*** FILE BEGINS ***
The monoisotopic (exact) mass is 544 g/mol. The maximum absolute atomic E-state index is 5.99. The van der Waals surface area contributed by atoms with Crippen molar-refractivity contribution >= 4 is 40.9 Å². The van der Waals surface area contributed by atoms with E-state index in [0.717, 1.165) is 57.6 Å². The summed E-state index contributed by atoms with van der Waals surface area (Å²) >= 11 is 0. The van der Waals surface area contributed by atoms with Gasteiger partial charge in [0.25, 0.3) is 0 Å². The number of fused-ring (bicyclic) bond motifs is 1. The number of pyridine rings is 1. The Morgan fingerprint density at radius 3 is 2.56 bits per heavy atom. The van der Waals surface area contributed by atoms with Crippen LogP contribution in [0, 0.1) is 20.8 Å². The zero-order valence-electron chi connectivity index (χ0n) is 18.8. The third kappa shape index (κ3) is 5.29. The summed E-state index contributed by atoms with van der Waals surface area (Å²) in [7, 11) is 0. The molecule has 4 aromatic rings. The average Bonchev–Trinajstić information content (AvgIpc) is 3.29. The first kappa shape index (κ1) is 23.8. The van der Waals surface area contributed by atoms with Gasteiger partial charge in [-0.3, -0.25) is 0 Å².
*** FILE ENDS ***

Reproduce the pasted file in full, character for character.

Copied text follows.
The monoisotopic (exact) mass is 544 g/mol. The maximum absolute atomic E-state index is 5.99. The van der Waals surface area contributed by atoms with Crippen molar-refractivity contribution >= 4 is 40.9 Å². The van der Waals surface area contributed by atoms with E-state index in [0.717, 1.165) is 57.6 Å². The summed E-state index contributed by atoms with van der Waals surface area (Å²) >= 11 is 0. The van der Waals surface area contributed by atoms with Gasteiger partial charge in [0.25, 0.3) is 0 Å². The number of fused-ring (bicyclic) bond motifs is 1. The number of pyridine rings is 1. The Morgan fingerprint density at radius 3 is 2.56 bits per heavy atom. The van der Waals surface area contributed by atoms with Crippen LogP contribution in [0, 0.1) is 20.8 Å². The zero-order valence-electron chi connectivity index (χ0n) is 18.8. The third kappa shape index (κ3) is 5.29. The summed E-state index contributed by atoms with van der Waals surface area (Å²) in [7, 11) is 0. The molecule has 4 aromatic rings. The average Bonchev–Trinajstić information content (AvgIpc) is 3.29. The first kappa shape index (κ1) is 23.8. The van der Waals surface area contributed by atoms with Gasteiger partial charge in [-0.3, -0.25) is 0 Å².